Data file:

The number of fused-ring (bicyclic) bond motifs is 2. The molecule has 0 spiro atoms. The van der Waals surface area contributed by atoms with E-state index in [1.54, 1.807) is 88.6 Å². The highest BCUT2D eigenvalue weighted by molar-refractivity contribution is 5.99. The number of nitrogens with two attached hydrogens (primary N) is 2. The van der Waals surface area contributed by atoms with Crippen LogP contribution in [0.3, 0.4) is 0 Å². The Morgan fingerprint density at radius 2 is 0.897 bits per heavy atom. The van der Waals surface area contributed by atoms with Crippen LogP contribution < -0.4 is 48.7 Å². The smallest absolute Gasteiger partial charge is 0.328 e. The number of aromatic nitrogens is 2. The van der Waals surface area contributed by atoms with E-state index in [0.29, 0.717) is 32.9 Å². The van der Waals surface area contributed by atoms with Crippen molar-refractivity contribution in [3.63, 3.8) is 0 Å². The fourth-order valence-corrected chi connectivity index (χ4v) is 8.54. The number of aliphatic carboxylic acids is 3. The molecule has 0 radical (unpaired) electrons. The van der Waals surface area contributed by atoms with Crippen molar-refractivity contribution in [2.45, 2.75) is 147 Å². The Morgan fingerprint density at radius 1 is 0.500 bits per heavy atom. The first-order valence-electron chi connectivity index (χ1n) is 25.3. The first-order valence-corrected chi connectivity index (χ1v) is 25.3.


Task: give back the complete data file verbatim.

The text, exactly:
The number of fused-ring (bicyclic) bond motifs is 2. The molecule has 0 spiro atoms. The van der Waals surface area contributed by atoms with E-state index in [1.54, 1.807) is 88.6 Å². The highest BCUT2D eigenvalue weighted by molar-refractivity contribution is 5.99. The number of nitrogens with two attached hydrogens (primary N) is 2. The van der Waals surface area contributed by atoms with Crippen LogP contribution in [0.3, 0.4) is 0 Å². The Morgan fingerprint density at radius 2 is 0.897 bits per heavy atom. The van der Waals surface area contributed by atoms with Crippen LogP contribution < -0.4 is 48.7 Å². The smallest absolute Gasteiger partial charge is 0.328 e. The number of aromatic nitrogens is 2. The van der Waals surface area contributed by atoms with E-state index in [0.29, 0.717) is 32.9 Å². The van der Waals surface area contributed by atoms with Crippen molar-refractivity contribution in [3.63, 3.8) is 0 Å². The fourth-order valence-corrected chi connectivity index (χ4v) is 8.54. The number of aliphatic carboxylic acids is 3. The molecule has 0 radical (unpaired) electrons. The van der Waals surface area contributed by atoms with Crippen molar-refractivity contribution in [2.45, 2.75) is 147 Å². The Morgan fingerprint density at radius 1 is 0.500 bits per heavy atom. The first-order valence-electron chi connectivity index (χ1n) is 25.3. The first-order valence-corrected chi connectivity index (χ1v) is 25.3.